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 From:  Brian Lloyd <brian dash wb6rqn at lloyd dot com>
 To:  sylikc <sylikc at gmail dot com>
 Cc:  "apiasecki at midatlanticbb dot com" <apiasecki at midatlanticbb dot com>, "Michael Pope" <spotnruby at gmail dot com>, m0n0wall at lists dot m0n0 dot ch
 Subject:  Re: [m0n0wall] Traffic Shaping on Network Perimeter Device
 Date:  Tue, 12 Aug 2008 15:48:37 -0700
> That's why mostly, shaping is done on the perimeter, where the LAN  
> traffic
> exceeds the capabilities of the WAN line.  Any shaping done should  
> feedback
> to the internal nodes to slow down (I don't recall how traffic  
> shaping's
> implemented), and in essence, help control the flow through the pipe.

ICMP source quench was supposed to solve the problem by letting an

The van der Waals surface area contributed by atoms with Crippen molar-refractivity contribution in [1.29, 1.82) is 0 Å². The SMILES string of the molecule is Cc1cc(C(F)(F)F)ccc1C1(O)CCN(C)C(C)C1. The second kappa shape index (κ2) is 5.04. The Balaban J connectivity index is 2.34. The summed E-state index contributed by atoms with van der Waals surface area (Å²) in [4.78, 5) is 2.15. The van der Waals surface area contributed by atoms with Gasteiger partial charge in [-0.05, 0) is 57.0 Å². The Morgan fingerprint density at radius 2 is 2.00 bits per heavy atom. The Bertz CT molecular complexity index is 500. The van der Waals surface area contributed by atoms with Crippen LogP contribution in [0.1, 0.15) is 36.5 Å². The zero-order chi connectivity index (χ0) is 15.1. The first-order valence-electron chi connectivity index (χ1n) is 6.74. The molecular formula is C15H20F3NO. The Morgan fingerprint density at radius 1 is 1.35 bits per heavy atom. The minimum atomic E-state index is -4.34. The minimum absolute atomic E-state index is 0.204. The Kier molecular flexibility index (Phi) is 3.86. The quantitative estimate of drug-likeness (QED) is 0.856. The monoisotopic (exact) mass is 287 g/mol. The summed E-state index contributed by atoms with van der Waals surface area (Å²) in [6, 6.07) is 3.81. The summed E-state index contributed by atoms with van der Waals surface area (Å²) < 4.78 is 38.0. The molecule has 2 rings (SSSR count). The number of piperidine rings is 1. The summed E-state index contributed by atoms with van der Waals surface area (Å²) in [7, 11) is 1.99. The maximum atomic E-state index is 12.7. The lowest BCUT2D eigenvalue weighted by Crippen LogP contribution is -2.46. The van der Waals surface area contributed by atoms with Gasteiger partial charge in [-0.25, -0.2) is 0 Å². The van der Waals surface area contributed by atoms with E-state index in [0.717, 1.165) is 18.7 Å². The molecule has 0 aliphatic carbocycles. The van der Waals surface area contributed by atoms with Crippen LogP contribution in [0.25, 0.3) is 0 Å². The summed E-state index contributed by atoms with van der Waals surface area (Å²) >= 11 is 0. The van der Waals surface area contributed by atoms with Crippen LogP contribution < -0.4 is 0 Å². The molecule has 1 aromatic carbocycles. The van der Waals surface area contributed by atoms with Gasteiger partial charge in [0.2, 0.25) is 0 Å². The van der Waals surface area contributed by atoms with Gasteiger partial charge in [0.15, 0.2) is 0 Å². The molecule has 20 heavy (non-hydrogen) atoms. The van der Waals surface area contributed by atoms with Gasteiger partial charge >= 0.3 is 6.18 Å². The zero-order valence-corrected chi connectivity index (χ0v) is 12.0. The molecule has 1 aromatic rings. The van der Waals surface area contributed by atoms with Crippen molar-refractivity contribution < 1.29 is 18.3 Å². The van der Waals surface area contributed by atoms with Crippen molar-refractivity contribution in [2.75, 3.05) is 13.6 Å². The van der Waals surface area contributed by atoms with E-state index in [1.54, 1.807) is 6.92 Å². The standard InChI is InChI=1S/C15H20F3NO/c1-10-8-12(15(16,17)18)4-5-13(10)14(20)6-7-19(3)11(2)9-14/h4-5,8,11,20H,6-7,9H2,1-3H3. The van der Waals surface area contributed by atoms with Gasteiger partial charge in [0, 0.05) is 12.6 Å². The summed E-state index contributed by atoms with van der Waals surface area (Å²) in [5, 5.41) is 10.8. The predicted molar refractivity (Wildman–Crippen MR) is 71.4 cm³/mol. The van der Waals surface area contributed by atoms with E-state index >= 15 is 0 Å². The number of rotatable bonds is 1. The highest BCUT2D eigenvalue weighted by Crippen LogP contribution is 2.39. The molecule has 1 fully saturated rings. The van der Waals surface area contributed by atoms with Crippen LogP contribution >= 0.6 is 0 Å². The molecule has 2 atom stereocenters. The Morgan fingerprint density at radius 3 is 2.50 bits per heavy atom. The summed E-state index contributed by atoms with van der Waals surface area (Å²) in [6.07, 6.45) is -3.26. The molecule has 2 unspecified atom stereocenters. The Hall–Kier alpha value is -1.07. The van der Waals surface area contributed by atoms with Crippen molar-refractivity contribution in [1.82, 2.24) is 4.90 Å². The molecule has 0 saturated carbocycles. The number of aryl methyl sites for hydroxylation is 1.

intermediate system send a message to an end system and get it to  
throttle its traffic. Turned out that it ended up making the traffic  
level oscillate. (While not particularly useful, it was fun to watch.)

Today the solution is to just throw packets away and let TCP cope.  
Most TCP implementations assume that lost packets are due to network  
congestion and close the transmit window. It is surprising just how  
well TCP will converge on proper throughput.

(I used to design routers in a previous life.)

Brian Lloyd
Granite Bay Montessori School          9330 Sierra College Bl
brian AT gbmontessori DOT com          Roseville, CA 95661
+1.916.367.2131 (voice)                +1.791.912.8170 (fax)

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